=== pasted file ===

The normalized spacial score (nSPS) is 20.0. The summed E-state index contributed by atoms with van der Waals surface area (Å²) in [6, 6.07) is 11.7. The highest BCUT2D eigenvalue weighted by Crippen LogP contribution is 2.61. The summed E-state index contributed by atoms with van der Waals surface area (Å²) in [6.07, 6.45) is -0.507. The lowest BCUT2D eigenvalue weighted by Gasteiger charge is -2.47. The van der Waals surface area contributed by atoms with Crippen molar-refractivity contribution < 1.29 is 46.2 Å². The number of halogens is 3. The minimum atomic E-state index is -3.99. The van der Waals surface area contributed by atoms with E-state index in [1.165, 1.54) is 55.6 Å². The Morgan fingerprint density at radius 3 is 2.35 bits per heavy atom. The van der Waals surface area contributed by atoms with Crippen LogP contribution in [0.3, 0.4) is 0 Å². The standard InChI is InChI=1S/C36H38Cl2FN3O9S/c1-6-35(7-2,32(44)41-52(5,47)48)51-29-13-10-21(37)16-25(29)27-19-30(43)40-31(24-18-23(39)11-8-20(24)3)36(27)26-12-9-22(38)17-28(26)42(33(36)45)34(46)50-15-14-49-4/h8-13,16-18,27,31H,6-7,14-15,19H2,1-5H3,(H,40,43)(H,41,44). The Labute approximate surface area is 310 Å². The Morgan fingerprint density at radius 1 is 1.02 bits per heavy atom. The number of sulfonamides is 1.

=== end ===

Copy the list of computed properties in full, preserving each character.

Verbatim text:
The normalized spacial score (nSPS) is 20.0. The summed E-state index contributed by atoms with van der Waals surface area (Å²) in [6, 6.07) is 11.7. The highest BCUT2D eigenvalue weighted by Crippen LogP contribution is 2.61. The summed E-state index contributed by atoms with van der Waals surface area (Å²) in [6.07, 6.45) is -0.507. The lowest BCUT2D eigenvalue weighted by Gasteiger charge is -2.47. The van der Waals surface area contributed by atoms with Crippen molar-refractivity contribution < 1.29 is 46.2 Å². The number of halogens is 3. The minimum atomic E-state index is -3.99. The van der Waals surface area contributed by atoms with E-state index in [1.165, 1.54) is 55.6 Å². The Morgan fingerprint density at radius 3 is 2.35 bits per heavy atom. The van der Waals surface area contributed by atoms with Crippen LogP contribution in [0.3, 0.4) is 0 Å². The standard InChI is InChI=1S/C36H38Cl2FN3O9S/c1-6-35(7-2,32(44)41-52(5,47)48)51-29-13-10-21(37)16-25(29)27-19-30(43)40-31(24-18-23(39)11-8-20(24)3)36(27)26-12-9-22(38)17-28(26)42(33(36)45)34(46)50-15-14-49-4/h8-13,16-18,27,31H,6-7,14-15,19H2,1-5H3,(H,40,43)(H,41,44). The Labute approximate surface area is 310 Å². The Morgan fingerprint density at radius 1 is 1.02 bits per heavy atom. The number of sulfonamides is 1.